Chaplin lately has said that he was pro-communist, which means only that he is anti-American, and my authority here is President Roosevelt’s remark when he had to call on American soldiers to disperse communist rioters who were mobbing American workers trying to build planes which nowadays are defending Chaplin’s life and easing enemy pressure on that Russia whose system he so much admires.

The President said the trouble was not a labor dispute, but a form of alien sabotage directed by communist forces interested in the defeat and overthrow of the United States.

Remaining American is un-American

Since then, however, under cover of the military situation which has made the United States and Russia allies in the war, communists in this country have been worming their way back into the American government, and more boldly day by day have been sounding the cry that to resist them and such as Chaplin, who sang low on communism as long as there was more money to be made out of the people whom he considers to be his mercenary hosts, is to disrupt unity, impede the war effort and serve Hitler.

The contention is boldly put forward that to remain American and resent and resist communism as a hostile, alien force is un-American conduct.

Miss Jeanette MacDonald, the actress and singer, called Chaplin’s number back in October in an exchange of correspondence when a pro-communist ham asked her to lend her name to the list of sponsors for a meeting at which Chaplin was to be the honorary chairman.

The list included a number of well-known Reds and “pinks,” including a Washington political commentator who writes under an alias, and the writer of the letter said Chaplin and Orson Welles, another of those ballyhoo reputations, with a tendency to roguishness, would join him in this plea to her.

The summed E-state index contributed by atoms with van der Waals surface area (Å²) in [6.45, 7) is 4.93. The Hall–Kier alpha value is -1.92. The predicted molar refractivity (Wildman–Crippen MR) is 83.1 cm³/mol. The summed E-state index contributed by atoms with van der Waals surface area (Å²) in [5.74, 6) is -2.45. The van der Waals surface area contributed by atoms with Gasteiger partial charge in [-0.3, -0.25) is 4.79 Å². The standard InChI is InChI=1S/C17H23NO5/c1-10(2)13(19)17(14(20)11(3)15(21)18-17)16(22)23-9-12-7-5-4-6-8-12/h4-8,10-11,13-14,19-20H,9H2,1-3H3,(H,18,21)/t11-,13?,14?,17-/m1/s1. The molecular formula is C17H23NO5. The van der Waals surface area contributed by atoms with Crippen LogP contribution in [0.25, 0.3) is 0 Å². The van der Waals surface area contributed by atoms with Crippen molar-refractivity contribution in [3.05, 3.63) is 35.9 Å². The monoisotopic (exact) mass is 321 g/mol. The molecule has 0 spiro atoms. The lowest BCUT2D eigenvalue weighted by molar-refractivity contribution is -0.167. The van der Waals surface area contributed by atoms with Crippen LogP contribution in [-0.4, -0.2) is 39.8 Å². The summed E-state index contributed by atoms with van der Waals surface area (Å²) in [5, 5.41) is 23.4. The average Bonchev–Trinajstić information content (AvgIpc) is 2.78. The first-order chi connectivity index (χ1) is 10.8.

Was Miss MacDonald needling?

The purpose was to holler up the communist demand for a second front to help Russia, not the United States, and the general auspices were the very same that had called this a war of British and American imperialism until Hitler struck Russia and had helped Hitler by treachery in the French Army and factories and tried to prevent the militarization of this country during precious months of time.

In reply, Miss MacDonald wrote that she thought actors and writers were no more competent to judge the wisdom of a second front than Gen. Eisenhower was to conduct a symphony, and said her husband, Capt. Gene Raymond, was on active duty in Britain and had lately participated in air raids on Dieppe and Rouen, and, she believed, in the raid on Lille.

Her letter said:

I have not given up the hope that he [Chaplin] will find it in his heart to go to England or even Russia, where he could bring great joy to soldiers returning half-crazed and exhausted.

On what she based that hope she did not say, and she might have been needling.

As to Orson Welles, Miss MacDonald hoped he would find it in his conscience to fight overseas. She said:

There he can actively participate in the great second front he so patriotically advocates.

The communists will try to crucify Miss MacDonald for that through their guilds and conspiracies and their communist reviewers who smear the work of any actor or writer who has the courage and patriotism to call them all what they are.

Clapper: Allied contracts

By Raymond Clapper

WPA tells what the nation got for $15 billion

Astronomical figures cited to prove worth of relief work

Witnesses’ job order opposed

Company may take fight to court